Mess hall movies had their own extra added attractions and additions, like the hairy-backed EM1 that always got in the picture at the wrong time, while looking for a clean coffee cup. Even Ursula Andress's lovely breasts lose a lot when projected on a hairy, sweaty back.

Then there was the duty foul butt that would ease out a silent but deadly stinker in the middle of a reel. The Carp had a guy that had apparently invented the stealth fart; it oozed to the far side of the compartment before it started exploding in everyone's nasal passages. Causing them to place the blame for it on everyone else in the mess hall. Added to the body odors of 20 other men far too long away from any sorts of hygiene other that brushing their teeth, it was amazing any of us survived.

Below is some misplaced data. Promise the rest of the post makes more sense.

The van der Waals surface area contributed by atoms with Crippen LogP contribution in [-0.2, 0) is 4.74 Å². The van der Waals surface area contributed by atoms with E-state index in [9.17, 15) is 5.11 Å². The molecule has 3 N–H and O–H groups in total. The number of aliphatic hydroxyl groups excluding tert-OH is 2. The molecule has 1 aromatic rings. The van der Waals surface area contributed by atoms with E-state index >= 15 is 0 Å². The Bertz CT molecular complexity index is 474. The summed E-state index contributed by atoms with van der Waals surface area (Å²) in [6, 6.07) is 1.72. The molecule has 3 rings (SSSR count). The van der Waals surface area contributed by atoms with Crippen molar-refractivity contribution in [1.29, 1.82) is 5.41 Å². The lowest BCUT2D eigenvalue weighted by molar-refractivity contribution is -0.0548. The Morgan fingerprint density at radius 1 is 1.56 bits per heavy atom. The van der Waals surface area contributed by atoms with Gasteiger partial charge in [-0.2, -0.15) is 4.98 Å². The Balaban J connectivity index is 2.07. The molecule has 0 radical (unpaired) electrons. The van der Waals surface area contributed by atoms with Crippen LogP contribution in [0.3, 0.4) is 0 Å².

I remember once after a reel was over and the lights turned on, it was discovered that there was no film on the take up reel. 1200 feet of 16-mm film in the waterways in a tangled soggy, oily mess. It took some time to straighten that one out.

Between reels, the coke machine was hit. Actually hit, for if it were done at the right time it would stick and dispense coke until hit again. The ship 's party fund never made much from the coke machine. Sometimes popcorn was made and ice cream dished out. If you wanted ice cream you always tried to not be the guy to drop down into the freeze box to get it. If you did, you missed half the next reel dishing out ice cream for the rest of the audience.

The mess hall was our game room for acey duecy, bridge, canasta, cribbage and poker.